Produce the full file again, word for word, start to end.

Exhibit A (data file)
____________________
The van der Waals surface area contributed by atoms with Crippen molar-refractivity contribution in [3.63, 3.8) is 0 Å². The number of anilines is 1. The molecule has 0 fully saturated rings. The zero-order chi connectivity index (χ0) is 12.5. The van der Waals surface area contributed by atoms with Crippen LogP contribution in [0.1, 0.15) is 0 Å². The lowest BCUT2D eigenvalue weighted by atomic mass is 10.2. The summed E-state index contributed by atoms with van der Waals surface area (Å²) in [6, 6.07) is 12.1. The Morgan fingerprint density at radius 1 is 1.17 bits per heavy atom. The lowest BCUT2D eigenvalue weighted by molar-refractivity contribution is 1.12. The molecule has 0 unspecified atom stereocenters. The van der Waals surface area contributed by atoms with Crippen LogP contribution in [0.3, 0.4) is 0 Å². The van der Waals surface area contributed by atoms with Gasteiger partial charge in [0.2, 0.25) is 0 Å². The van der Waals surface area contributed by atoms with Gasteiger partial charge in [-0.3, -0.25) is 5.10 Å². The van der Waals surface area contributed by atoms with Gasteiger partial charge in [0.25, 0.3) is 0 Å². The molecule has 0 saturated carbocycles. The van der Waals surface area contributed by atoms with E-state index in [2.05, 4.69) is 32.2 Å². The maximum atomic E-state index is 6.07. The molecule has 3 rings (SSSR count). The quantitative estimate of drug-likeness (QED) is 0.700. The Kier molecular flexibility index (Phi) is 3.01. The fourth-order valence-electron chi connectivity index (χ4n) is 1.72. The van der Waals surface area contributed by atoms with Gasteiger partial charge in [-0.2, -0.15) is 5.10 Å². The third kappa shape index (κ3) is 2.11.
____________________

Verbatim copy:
The van der Waals surface area contributed by atoms with Crippen molar-refractivity contribution in [3.63, 3.8) is 0 Å². The number of anilines is 1. The molecule has 0 fully saturated rings. The zero-order chi connectivity index (χ0) is 12.5. The van der Waals surface area contributed by atoms with Crippen LogP contribution in [0.1, 0.15) is 0 Å². The lowest BCUT2D eigenvalue weighted by atomic mass is 10.2. The summed E-state index contributed by atoms with van der Waals surface area (Å²) in [6, 6.07) is 12.1. The Morgan fingerprint density at radius 1 is 1.17 bits per heavy atom. The lowest BCUT2D eigenvalue weighted by molar-refractivity contribution is 1.12. The molecule has 0 unspecified atom stereocenters. The van der Waals surface area contributed by atoms with Crippen LogP contribution in [0.3, 0.4) is 0 Å². The van der Waals surface area contributed by atoms with Gasteiger partial charge in [0.2, 0.25) is 0 Å². The van der Waals surface area contributed by atoms with Gasteiger partial charge in [-0.3, -0.25) is 5.10 Å². The van der Waals surface area contributed by atoms with Gasteiger partial charge in [0.25, 0.3) is 0 Å². The molecule has 0 saturated carbocycles. The van der Waals surface area contributed by atoms with E-state index in [2.05, 4.69) is 32.2 Å². The maximum atomic E-state index is 6.07. The molecule has 3 rings (SSSR count). The quantitative estimate of drug-likeness (QED) is 0.700. The Kier molecular flexibility index (Phi) is 3.01. The fourth-order valence-electron chi connectivity index (χ4n) is 1.72. The van der Waals surface area contributed by atoms with Gasteiger partial charge in [-0.2, -0.15) is 5.10 Å². The third kappa shape index (κ3) is 2.11.